Fathers looking for more flexibility at work
Published: Sunday, August 1, 2004 at 6:01 a.m.
Last Modified: Saturday, July 31, 2004 at 11:30 p.m.
NEW YORK - When John Beatrice was a boy, his father quit his job with a big accounting firm and started his own business so he'd have more time with his family. Years later, Beatrice found himself in a similar situation, but with an important difference: A flexible work arrangement at Ernst & Young has allowed him to keep his job without sacrificing time with his kids.
``I remember listening to my father's calculator going between midnight and 4 in the morning, just so he could be there for us during the day," said Beatrice, 42. "I played hockey, and he never missed a game when I was growing up. I knew when I was having kids, I wanted to do the same.''
Beatrice, a partner in his firm's audit practice, now spends part of his mornings and afternoons coaching a high school hockey team. He's one of a growing number of men taking advantage of such arrangements, defying the traditional belief that dads who put their families first can't come out ahead at work.
Long considered tools for women, flexible scheduling, job sharing, reduced hours and telecommuting options are becoming increasingly necessary for men. With many families relying on both partners to produce incomes and contribute at home, there are signs that both sexes are looking for innovative ways to achieve a balance between work and life.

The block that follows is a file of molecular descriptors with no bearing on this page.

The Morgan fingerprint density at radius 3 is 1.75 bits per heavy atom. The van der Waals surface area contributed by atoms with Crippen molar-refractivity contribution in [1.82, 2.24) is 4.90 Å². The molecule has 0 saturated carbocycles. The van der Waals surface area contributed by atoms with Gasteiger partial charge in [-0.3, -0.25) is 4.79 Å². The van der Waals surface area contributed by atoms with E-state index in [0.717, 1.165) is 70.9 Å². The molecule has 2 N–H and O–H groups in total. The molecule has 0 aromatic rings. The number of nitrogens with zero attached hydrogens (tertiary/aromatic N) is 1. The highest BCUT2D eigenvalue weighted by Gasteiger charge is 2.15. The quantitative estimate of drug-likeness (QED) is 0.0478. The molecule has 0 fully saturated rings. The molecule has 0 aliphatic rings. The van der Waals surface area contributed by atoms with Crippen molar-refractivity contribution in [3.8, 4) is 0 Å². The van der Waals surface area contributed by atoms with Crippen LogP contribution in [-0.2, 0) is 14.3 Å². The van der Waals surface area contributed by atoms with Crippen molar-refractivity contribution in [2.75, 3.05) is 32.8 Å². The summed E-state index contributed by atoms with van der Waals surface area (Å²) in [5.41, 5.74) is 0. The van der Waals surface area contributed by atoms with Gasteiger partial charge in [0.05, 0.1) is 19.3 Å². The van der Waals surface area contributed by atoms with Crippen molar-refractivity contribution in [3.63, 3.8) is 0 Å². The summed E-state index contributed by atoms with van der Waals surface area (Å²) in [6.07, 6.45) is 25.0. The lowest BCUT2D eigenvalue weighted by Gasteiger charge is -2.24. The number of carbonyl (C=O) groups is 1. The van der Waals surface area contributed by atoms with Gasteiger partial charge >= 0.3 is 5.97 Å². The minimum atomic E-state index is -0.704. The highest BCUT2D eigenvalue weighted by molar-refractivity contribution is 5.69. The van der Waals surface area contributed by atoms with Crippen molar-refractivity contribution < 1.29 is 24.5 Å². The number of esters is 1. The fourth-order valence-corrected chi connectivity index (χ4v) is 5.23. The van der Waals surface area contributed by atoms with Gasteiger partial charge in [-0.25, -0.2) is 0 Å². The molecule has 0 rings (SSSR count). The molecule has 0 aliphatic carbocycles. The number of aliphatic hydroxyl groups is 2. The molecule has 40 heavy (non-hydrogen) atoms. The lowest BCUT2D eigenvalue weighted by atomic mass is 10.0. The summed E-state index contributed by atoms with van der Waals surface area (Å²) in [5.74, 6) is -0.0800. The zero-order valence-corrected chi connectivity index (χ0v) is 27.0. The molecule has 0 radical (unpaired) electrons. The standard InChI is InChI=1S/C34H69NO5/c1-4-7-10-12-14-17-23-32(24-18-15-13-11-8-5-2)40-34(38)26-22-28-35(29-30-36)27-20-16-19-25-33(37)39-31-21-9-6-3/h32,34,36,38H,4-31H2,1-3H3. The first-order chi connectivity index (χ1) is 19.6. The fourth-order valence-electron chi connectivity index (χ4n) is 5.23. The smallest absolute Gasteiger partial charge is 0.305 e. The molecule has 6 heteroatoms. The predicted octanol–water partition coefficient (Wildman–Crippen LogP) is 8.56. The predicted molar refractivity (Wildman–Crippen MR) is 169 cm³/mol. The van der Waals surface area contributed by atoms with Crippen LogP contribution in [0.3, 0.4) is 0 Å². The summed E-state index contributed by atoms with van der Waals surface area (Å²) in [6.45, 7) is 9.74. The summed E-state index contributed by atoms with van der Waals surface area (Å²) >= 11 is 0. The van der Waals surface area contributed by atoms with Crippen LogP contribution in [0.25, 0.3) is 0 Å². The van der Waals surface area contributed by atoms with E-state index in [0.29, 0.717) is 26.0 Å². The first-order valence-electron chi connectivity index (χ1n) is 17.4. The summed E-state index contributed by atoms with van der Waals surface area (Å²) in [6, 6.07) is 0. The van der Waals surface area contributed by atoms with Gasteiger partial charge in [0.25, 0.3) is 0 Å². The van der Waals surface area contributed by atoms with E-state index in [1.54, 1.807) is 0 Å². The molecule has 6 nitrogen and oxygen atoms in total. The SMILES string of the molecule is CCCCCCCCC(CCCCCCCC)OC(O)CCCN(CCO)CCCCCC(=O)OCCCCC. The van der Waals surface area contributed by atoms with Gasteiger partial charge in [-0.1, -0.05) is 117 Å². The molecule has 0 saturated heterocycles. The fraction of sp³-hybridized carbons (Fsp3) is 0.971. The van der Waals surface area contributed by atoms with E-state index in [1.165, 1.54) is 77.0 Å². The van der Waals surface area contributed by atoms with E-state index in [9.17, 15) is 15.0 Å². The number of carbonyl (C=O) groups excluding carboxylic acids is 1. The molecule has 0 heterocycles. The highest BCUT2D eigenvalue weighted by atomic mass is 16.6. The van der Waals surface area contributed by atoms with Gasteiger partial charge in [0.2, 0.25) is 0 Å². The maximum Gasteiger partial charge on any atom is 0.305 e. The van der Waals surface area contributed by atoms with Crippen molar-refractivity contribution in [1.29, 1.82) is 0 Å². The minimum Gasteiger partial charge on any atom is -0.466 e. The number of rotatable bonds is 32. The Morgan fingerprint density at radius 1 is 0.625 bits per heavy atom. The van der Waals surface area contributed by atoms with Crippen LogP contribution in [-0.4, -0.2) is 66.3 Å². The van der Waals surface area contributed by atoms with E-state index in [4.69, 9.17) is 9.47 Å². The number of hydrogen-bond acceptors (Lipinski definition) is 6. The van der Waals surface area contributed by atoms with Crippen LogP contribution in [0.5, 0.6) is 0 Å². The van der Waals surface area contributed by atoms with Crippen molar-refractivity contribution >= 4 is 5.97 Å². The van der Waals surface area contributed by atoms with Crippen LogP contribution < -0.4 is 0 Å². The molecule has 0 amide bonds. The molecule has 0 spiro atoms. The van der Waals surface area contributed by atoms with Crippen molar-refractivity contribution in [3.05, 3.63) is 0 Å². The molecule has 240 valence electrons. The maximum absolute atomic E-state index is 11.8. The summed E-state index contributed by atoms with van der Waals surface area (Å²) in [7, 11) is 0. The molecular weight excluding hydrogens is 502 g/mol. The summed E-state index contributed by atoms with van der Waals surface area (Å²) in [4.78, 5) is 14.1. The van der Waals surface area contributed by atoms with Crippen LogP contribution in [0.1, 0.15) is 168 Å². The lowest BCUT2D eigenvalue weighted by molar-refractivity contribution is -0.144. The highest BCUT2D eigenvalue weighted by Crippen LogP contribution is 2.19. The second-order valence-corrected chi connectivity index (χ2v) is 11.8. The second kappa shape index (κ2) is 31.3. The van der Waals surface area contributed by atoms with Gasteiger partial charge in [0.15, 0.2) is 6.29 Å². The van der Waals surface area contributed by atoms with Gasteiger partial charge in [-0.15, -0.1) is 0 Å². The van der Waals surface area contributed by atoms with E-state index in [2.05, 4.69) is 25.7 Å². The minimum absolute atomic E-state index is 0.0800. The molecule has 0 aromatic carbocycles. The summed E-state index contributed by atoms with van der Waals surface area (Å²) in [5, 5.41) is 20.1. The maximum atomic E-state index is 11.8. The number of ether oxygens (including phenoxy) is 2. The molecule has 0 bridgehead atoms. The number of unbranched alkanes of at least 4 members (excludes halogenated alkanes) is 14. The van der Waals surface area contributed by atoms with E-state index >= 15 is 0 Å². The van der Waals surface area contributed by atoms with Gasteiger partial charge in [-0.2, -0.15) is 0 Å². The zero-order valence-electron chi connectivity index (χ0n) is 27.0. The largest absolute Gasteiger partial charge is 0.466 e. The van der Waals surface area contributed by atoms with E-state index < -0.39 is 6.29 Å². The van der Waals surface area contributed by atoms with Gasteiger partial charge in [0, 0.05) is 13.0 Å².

And anecdotally, there's evidence that companies that promote such policies win loyalty from their workers.
Brian Abeyta, 37, an executive in charge of project management at medical insurer AFLAC Inc., has an informal arrangement that allows him to spend more time with his kids, ages 3 and 6. He also took several weeks off recently to care for his mother before her death.
Abeyta left a competitive job with a telecommunications company in Atlanta to work for AFLAC in Columbus, Ga., in part because he found it difficult at his old job to carve time away for anything but work after his first child was born.
``I really enjoyed my previous job, but the thought of being able to move to a place that was a little bit smaller, and work for a company that endorsed family values and work-life balance . . . was very appealing,'' Abeyta said. ``I think, by letting me work flexibly, they wind up getting a couple hours more out of me than they might otherwise. But if they let me coach my son's T-ball team, I'm more than happy to give that time back, for them giving me that privilege.''
A recent survey of male and female executives by Catalyst, an advocacy group for working women, found that while flexibility is often seen as a women's issue, both sexes expressed a desire for a variety of formal and informal arrangements to help them balance their lives. Of those surveyed, 51 percent of women and 43 percent of men found difficulty achieving such a balance.
There's a stigma for those who take time off for personal reasons, however. Just 15 percent of women and 20 percent of men said they thought they could use a flexible work arrangement without jeopardizing their career advancement. That negativity might diminish if men start taking advantage of flextime policies in greater numbers.